BUT, if you require visa to goto USA for flight training, it can be a bit tedious experience to get the visa, and can be lengthy procedure. That said, South Africa remain your best option....south african student visa is straight forward, that is if you also require south african visa.

About 'many flying hours' on multi engine-well that my friend will depend on your pocket. it is possible, but it can easily tripple the cost of your flight cost. And what multi engine are you talking about? Beech 1900, or Boeing? then that could be worth while---that is if you can foot the expense, say 5000USD and hour---and since you want many hours, say you are talking of 50 hours on it and above? Normally 100-500 hours on type, to be considered for employment on type..... well you do the maths.
OK sarcasm aside,a multi engine rating will help you have multi engine cpl licence. But many multi engine hours on a piston aircraft may not help you much in the job market once you complete. Very few(none) company will employ you fresh from school with 300 hours and give you their shining piston seneca to fly solo and take tourist to their dreams....because you have many multi engine hours.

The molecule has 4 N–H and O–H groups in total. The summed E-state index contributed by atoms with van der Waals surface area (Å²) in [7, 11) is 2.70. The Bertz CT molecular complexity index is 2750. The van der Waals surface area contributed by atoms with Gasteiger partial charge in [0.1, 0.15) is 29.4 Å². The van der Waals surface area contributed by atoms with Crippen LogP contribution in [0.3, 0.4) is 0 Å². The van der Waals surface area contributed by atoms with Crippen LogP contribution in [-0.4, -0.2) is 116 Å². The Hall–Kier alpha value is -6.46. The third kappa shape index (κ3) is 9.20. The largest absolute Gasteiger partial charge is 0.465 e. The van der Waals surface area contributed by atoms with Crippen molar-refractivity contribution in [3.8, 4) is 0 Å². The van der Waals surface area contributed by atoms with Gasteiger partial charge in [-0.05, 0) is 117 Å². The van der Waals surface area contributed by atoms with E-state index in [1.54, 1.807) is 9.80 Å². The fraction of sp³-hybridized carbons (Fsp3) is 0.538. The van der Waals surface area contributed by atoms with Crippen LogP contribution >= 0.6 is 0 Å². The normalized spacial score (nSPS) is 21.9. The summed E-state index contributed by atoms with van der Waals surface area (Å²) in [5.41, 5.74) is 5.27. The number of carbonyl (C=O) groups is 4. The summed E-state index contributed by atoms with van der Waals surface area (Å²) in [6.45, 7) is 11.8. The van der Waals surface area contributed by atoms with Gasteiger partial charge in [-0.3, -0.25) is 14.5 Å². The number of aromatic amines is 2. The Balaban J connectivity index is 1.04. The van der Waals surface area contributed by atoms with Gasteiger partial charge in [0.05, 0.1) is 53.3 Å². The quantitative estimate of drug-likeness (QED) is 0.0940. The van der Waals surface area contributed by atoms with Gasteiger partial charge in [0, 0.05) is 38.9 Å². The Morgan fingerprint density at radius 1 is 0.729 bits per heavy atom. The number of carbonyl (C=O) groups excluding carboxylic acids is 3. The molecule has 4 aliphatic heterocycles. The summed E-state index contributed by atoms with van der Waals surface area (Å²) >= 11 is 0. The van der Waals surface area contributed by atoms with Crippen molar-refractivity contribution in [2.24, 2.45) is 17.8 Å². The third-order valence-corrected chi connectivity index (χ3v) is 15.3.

So in general: You can goto USA, or south africa. No big deal. If your plan is to fly in your country, you will have to convert the licence anyway.

Hmmm...once you a pilot, some day when fly in Africa.... you may have a chance to share airspace with some of your russians friends who claim they do not log african hours. You will then judge the super pilot in them.....
digitalsoul is offline  
Old 27th Jun 2013, 17:35
  #3 (permalink)  
Join Date: Jan 2010
Location: Africa
Age: 39
Posts: 11